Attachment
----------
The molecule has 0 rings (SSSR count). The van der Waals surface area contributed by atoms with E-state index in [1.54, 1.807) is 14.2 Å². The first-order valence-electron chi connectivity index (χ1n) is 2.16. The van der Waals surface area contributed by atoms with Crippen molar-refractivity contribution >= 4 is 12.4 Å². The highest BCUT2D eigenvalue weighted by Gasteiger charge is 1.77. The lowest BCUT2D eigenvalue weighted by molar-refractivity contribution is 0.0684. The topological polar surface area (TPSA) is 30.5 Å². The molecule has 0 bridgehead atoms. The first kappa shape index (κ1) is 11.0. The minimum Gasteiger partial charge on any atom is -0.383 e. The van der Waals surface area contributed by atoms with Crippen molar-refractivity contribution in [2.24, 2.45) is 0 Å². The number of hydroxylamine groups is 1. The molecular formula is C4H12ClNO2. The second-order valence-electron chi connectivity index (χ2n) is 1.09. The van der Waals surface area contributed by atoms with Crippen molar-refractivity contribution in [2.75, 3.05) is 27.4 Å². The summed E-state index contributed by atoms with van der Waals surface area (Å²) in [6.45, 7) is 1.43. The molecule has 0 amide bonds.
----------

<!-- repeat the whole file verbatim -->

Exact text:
The molecule has 0 rings (SSSR count). The van der Waals surface area contributed by atoms with E-state index in [1.54, 1.807) is 14.2 Å². The first-order valence-electron chi connectivity index (χ1n) is 2.16. The van der Waals surface area contributed by atoms with Crippen molar-refractivity contribution >= 4 is 12.4 Å². The highest BCUT2D eigenvalue weighted by Gasteiger charge is 1.77. The lowest BCUT2D eigenvalue weighted by molar-refractivity contribution is 0.0684. The topological polar surface area (TPSA) is 30.5 Å². The molecule has 0 bridgehead atoms. The first kappa shape index (κ1) is 11.0. The minimum Gasteiger partial charge on any atom is -0.383 e. The van der Waals surface area contributed by atoms with Crippen molar-refractivity contribution in [2.24, 2.45) is 0 Å². The number of hydroxylamine groups is 1. The molecular formula is C4H12ClNO2. The second-order valence-electron chi connectivity index (χ2n) is 1.09. The van der Waals surface area contributed by atoms with Crippen molar-refractivity contribution in [2.75, 3.05) is 27.4 Å². The summed E-state index contributed by atoms with van der Waals surface area (Å²) in [6.45, 7) is 1.43. The molecule has 0 amide bonds.